If his love of St Augustine and his admiration for the writer, thinker and saint accompanied John O’Meara through the first half of his scholarly life and were to remain undimmed to the end, it was the intellectual and spiritual companionship of Eriugena that was to mark the remainder of his life. Through research and translation he made a notable personal contribution to the study of the Irish thinker, and he succeeded at the same time in creating the institutional framework for the vast expansion of scholarly interest in him which recent decades have witnessed. John regarded the foundation of SPES (1970) as one of his greatest achievements, and may prove to be his most lasting monument, apart of course from his own writings. He took great pride in SPES and in the achievements of its members.

The last academic conference that he attended was the tenth colloquium of the society, held in Ireland in August 2000, at Maynooth and Dublin. On that occasion he found especial pleasure both in the company of the seniores and in the contemplation of the new, young faces which manifested themselves there in some numbers, as new members. The latter in their turn looked in awe upon the founder of the society. His adoption of the cause of Eriugena could be regarded (though John himself would never have said this) as an expression of his own national pride—a feeling which was quite free from insularity, and which was given scholarly embodiment in the most rigorously professional way. The same national sentiment expressed itself in his edition (1949) and translation (1951) of Geraldus Cambrensis’ Topographia Hibernie, and likewise in articles such as ‘The Love Poetry of Yeats and Catullus’ (1967), ‘The Confessions of St Patrick and the Confessions of St Augustine’ (1956, 1976), ‘Jean Scot Erigène et son milieu irlandais en France’ (1980), and his English translation of the Navigatio Sancti Brendani Abbatis. Members of the Society who had the privilege of knowing John will remember him as a gifted scholar, a genial conversationalist, an encourging presence, and an inspirer of others.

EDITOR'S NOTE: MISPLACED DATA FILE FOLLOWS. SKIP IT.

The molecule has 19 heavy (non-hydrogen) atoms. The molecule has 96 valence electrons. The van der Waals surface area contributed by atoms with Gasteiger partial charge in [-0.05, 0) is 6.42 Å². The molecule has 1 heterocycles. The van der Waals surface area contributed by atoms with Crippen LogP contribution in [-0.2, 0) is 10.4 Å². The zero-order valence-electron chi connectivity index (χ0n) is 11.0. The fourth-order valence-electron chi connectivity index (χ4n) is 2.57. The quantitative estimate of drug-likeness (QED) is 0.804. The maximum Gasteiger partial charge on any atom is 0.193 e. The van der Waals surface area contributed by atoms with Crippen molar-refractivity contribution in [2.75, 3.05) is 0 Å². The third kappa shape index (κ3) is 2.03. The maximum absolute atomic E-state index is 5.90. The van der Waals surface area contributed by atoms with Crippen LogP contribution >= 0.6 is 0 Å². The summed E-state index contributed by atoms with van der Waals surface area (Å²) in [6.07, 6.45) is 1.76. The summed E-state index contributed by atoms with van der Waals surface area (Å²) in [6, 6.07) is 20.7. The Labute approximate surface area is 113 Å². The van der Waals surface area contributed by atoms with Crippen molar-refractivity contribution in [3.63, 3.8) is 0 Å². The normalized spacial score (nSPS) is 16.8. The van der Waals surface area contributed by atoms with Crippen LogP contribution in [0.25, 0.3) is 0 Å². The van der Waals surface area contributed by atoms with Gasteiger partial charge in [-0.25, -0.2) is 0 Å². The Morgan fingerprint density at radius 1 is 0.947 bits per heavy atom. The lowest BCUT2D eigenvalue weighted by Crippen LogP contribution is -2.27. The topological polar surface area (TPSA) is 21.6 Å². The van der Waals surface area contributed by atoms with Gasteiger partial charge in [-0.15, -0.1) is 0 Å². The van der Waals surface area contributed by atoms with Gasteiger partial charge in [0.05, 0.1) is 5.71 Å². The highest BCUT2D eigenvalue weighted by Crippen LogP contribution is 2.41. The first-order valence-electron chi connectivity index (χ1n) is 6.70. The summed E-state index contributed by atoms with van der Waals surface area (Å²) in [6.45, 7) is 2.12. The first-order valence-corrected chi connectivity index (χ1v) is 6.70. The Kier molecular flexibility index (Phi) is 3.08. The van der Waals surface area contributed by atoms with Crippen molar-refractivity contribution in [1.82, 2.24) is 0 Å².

Ar dheis Dé go raibh a anam dílis.

Books, monographs and translations by John O’Meara

St Augustine. Against the Academics. Translation with introduction and commentary. Ancient Christian Writers XII. Maryland: Newman Press, 1950.

Giraldus Cambrensis: Topography of Ireland. Translation with introduction and notes. Dundalgan Press (Ireland), 1951. (Reissued in Penguin, London, 1982).

Virgil. Aeneid IX, edition. Dublin: Browne and Nolan, 1952.

The Young Augustine: The Growth of St Augustine’s Mind up to his Conversion. London: Longman, 1954. (U.S. edition, 1964; paperback, London, 1980; French version 1958; Swiss edition, Fribourg, 1988).

Origen, On Prayer and Exhortation to Martyrdom. Translation with introduction and commentary. London:Longman, 1955.

Porphyry’s ‘Philosophy from Oracles’ in St Augustine. Paris: Etudes Augustiniennes, 1959.

Ordeal at Lourdes: The New Discoveries, with Odile de Montfort, London, 1959.

Charter of Christendom: The Significance of St Augustine’s City of God. New York: Macmillan, 1962.

Eriugena. Mercier Press, for the Cultural Relations Committee of Ireland, 1969.

(Ed., with Ludwig Bieler: The Mind of Eriugena. Papers of a Colloquium: Dublin, 14-18 July 1970. Dublin: Irish University Press, 1973.

(Ed.), An Augustine Reader, New York, 1973.

Navigatio Sancti Brendani Abbatis. Translation of The Voyage of St Brendan, Dublin: Dolmen, 1976.

The Creation of Man in St Augustine’s De Genesi ad Litteram, Villanova, Philadelphia, 1982. (The St Augustine Lecture, Villanova University).

Johannes Scottus Eriugena, Periphyseon III. Scriptores Latini Hiberniae XI. (Completion of edition by I.P. Sheldon-Williams and L. Bieler).

Eriugena, Periphyseon (The Division of Nature). Revision of translation of I.P. Sheldon-Williams, Montréal-Paris, 1988.

Eriugena, Oxford, 1988.

Autobiography: The Singing Masters, Lilliput Press, Dublin, 1990, 115pp. (The title is taken from the poem ‘Sailing to Byzantium’, by W.B. Yeats).

Volume of essays in honour: From Augustine to Eriugena: Essays on Neoplatonism and Christianity in Honor of John O’Meara, ed. F.X. Martin and J.A. Richmond. The Catholic University of America Press, Washington, D.C., 1991, xx+190pp. A biographical sketch is printed on pp. ix-xii. The complete list of his publications up to 1998, including book reviews, appears on pp.xiii-xx.

James McEvoy